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Gospel Of Saint Luke First Book Published In Eastern Tribal Dialect

Updated: September 07, 2003 05:00 PM GMT
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A translation of the Gospel of Saint Luke has become the first book published in the dialect of the dwindling Malpaharia tribe in eastern India.

Salesian Bishop Joseph Suren Gomes of Krishnagar released the book Aug. 28 at Raiganj, 1,375 kilometers southeast of New Delhi. It uses Hindi script to render the Malpaharia dialect.

At the book-release ceremony, Father Vincent Richard of Dumka diocese, who headed the translation work, said his team plans to translate the entire New Testament into the dialect in two years.

The priest worked on the translation for six months, with help from two Malpaharia women teachers and Friends Mission Prayer Band (FMPB), a Protestant group based in Tamil Nadu, southern India.

Eight hundred copies of the book have been printed.

Some 40,000 Malpaharia living in 300 villages of Jharkhand and West Bengal states speak the dialect. They mostly live in the hills and depend on forest products and agriculture.

According to the 1981 census, their population was 79,322 spread over Bihar and West Bengal states. Jharkhand was carved out of Bihar in 2001.

Father Richard and Reverend Jnanam Jacob of FMPB say many Malpaharia have died in the past few decades because of poor health-care facilities.

The priest explained that he translated St. Luke´s Gospel first because it tells about Jesus from birth to Resurrection and "depicts the compassionate Jesus, who has love for the sinners, oppressed, women and children."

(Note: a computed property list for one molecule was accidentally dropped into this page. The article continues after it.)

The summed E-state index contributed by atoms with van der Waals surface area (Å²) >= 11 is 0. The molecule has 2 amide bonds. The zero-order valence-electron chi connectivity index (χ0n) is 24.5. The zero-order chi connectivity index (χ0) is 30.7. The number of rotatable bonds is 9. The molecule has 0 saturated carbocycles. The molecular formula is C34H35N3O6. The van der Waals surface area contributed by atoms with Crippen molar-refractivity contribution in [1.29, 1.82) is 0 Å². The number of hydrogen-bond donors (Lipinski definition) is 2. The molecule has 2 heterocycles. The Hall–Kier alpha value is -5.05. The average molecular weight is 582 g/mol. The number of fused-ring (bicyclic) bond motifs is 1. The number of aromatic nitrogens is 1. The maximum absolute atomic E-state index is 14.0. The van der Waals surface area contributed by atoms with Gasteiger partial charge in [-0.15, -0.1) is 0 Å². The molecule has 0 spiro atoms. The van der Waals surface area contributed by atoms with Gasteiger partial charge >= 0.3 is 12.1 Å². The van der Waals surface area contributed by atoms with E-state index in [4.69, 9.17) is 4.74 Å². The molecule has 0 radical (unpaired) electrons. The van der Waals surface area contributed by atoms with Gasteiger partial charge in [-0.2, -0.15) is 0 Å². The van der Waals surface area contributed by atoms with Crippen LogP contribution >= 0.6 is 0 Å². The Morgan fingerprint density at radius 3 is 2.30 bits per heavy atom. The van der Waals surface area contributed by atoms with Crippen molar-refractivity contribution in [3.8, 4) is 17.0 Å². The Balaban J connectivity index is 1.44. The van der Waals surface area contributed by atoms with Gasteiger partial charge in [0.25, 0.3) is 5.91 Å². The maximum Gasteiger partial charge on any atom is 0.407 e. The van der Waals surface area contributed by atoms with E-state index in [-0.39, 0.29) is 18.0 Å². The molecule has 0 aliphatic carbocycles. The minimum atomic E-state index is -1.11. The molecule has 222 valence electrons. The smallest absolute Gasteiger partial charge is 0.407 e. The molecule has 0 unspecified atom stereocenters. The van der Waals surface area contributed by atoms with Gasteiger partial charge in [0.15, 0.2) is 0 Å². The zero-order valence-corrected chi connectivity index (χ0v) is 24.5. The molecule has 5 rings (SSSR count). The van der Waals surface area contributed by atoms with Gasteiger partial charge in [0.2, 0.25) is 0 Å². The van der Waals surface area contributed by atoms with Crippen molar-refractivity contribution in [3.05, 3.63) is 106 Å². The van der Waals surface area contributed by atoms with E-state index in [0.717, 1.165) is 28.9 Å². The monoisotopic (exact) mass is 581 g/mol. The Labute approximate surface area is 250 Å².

The priest, who has worked among the Malpaharia for the past five years, is currently in charge of the Dumka diocesan pastoral center, which trains catechists and lay leaders to form Small Christian Communities.

Reverend Jacob, who has been working among the Malpaharia for 10 years, called the translation "a noble attempt" to help a neglected people.

Church groups started working among the tribe some 20 years ago.

Besides the work done by Dumka diocese and FMPB, Jesuits recently started a primary school and a herbal health center for the tribe near Jharkhand and West Bengal, some 100 kilometers north of Raiganj.

The FMPB started working among the Malpaharia in 1978 but closed the mission a year later after the first missioners died of malaria. It revived the mission in 1982, setting up schools and adult education centers.

Reverend Jacob describes the Malpaharia as "hard working, sincere and a closed group." Their literacy rate increased from 2 percent to 25 percent in the past five years, he added.

The 1981 census recorded Hinduism as the religion of 97 percent of the tribe´s members, with Christians forming only 0.9 percent.

Anthropologist K.S. Singh says in his book on tribes in India that agriculture is the main occupation of the Malpaharia. They also work as construction laborers and menial workers in government offices, and are proficient in mat weaving and basket making.

According to Singh, the Malpaharia consider themselves higher in social status than other hill tribes such as the Sauria-Paharia and Kumarbhga-Paharia. These groups do not intermarry or accept cooked food from each other.


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